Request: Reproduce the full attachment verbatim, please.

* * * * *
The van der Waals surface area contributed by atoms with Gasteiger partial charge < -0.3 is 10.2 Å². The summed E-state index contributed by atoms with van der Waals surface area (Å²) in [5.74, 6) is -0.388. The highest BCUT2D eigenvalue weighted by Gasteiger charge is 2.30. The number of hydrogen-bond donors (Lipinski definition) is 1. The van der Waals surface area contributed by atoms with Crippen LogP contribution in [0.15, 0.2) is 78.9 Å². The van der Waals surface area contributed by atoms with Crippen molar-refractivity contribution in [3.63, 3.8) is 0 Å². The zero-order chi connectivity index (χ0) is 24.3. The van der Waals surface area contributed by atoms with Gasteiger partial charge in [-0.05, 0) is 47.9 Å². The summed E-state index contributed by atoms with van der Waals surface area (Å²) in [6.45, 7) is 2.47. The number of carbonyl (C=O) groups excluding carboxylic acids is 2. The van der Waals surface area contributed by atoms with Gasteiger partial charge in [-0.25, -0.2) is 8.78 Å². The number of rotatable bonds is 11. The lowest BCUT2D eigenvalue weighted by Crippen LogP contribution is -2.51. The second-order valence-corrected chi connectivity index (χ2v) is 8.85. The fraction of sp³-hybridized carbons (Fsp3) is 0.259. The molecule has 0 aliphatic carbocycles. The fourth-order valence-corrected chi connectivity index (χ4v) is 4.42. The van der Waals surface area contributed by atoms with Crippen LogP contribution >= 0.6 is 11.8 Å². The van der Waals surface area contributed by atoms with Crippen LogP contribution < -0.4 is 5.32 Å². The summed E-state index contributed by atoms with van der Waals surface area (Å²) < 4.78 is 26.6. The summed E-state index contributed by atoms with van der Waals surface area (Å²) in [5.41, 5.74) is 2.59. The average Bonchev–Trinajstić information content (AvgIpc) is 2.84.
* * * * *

The van der Waals surface area contributed by atoms with Gasteiger partial charge < -0.3 is 10.2 Å². The summed E-state index contributed by atoms with van der Waals surface area (Å²) in [5.74, 6) is -0.388. The highest BCUT2D eigenvalue weighted by Gasteiger charge is 2.30. The number of hydrogen-bond donors (Lipinski definition) is 1. The van der Waals surface area contributed by atoms with Crippen LogP contribution in [0.15, 0.2) is 78.9 Å². The van der Waals surface area contributed by atoms with Crippen molar-refractivity contribution in [3.63, 3.8) is 0 Å². The zero-order chi connectivity index (χ0) is 24.3. The van der Waals surface area contributed by atoms with Gasteiger partial charge in [-0.05, 0) is 47.9 Å². The summed E-state index contributed by atoms with van der Waals surface area (Å²) in [6.45, 7) is 2.47. The number of carbonyl (C=O) groups excluding carboxylic acids is 2. The van der Waals surface area contributed by atoms with Gasteiger partial charge in [-0.25, -0.2) is 8.78 Å². The number of rotatable bonds is 11. The lowest BCUT2D eigenvalue weighted by Crippen LogP contribution is -2.51. The second-order valence-corrected chi connectivity index (χ2v) is 8.85. The fraction of sp³-hybridized carbons (Fsp3) is 0.259. The molecule has 0 aliphatic carbocycles. The fourth-order valence-corrected chi connectivity index (χ4v) is 4.42. The van der Waals surface area contributed by atoms with Crippen LogP contribution >= 0.6 is 11.8 Å². The van der Waals surface area contributed by atoms with Crippen LogP contribution < -0.4 is 5.32 Å². The summed E-state index contributed by atoms with van der Waals surface area (Å²) < 4.78 is 26.6. The summed E-state index contributed by atoms with van der Waals surface area (Å²) in [5.41, 5.74) is 2.59. The average Bonchev–Trinajstić information content (AvgIpc) is 2.84.